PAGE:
35. I have explained at paragraph 14 above how the public interest balancing test must be applied. Schedule 4 of the RTI Act sets out the factors that Parliament has decided are irrelevant factors, relevant factors favouring disclosure and relevant factors favouring nondisclosure. These are not exhaustive lists. This is evident from the wording of section 49, which requires a decision-maker, for example, to ‘identify any factor favouring disclosure that applies in relation to the information, including any factor mentioned in schedule 4, part 2. This is consistent with Australian and international case law and decisions on determining public interest. For example, it has been observed that:
[t]he categories of public interest are not closed, and must alter from time to time whether by restriction or extension as social conditions and social legislation develop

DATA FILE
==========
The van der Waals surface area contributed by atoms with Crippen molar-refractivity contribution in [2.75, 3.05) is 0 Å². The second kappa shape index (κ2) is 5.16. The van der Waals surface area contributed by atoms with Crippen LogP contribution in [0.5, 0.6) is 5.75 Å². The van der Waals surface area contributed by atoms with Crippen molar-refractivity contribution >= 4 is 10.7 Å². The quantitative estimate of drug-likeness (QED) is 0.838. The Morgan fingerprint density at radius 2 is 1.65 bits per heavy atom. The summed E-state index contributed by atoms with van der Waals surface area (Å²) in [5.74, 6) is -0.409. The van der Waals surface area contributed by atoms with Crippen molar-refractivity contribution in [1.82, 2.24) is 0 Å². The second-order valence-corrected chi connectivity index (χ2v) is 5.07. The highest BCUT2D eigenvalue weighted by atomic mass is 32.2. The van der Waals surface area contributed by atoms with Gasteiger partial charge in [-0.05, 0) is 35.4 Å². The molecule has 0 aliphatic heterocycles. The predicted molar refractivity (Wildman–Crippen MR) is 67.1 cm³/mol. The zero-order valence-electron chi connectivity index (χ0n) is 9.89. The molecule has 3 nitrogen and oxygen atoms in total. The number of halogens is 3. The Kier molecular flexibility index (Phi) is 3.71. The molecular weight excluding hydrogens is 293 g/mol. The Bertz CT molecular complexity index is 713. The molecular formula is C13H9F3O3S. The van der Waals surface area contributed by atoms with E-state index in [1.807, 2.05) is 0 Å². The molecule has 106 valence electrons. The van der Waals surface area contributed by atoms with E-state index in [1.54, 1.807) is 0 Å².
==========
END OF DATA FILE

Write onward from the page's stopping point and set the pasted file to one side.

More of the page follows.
the authorities approach the issue by identifying particular issues that lie inside or outside the public interest while never drawing the boundary between the two. That approach reflects the changing qualities of the issues that arise in the community
36. That the ACCC has significant responsibilities in relation to promoting competition and fair trade in markets and ensuring compliance with relevant competition and consumer legislation does not alleviate me of my responsibility under the RTI Act to determine whether the applicant has a legal entitlement to access the information in issue by identifying and considering relevant factors when applying the public interest test.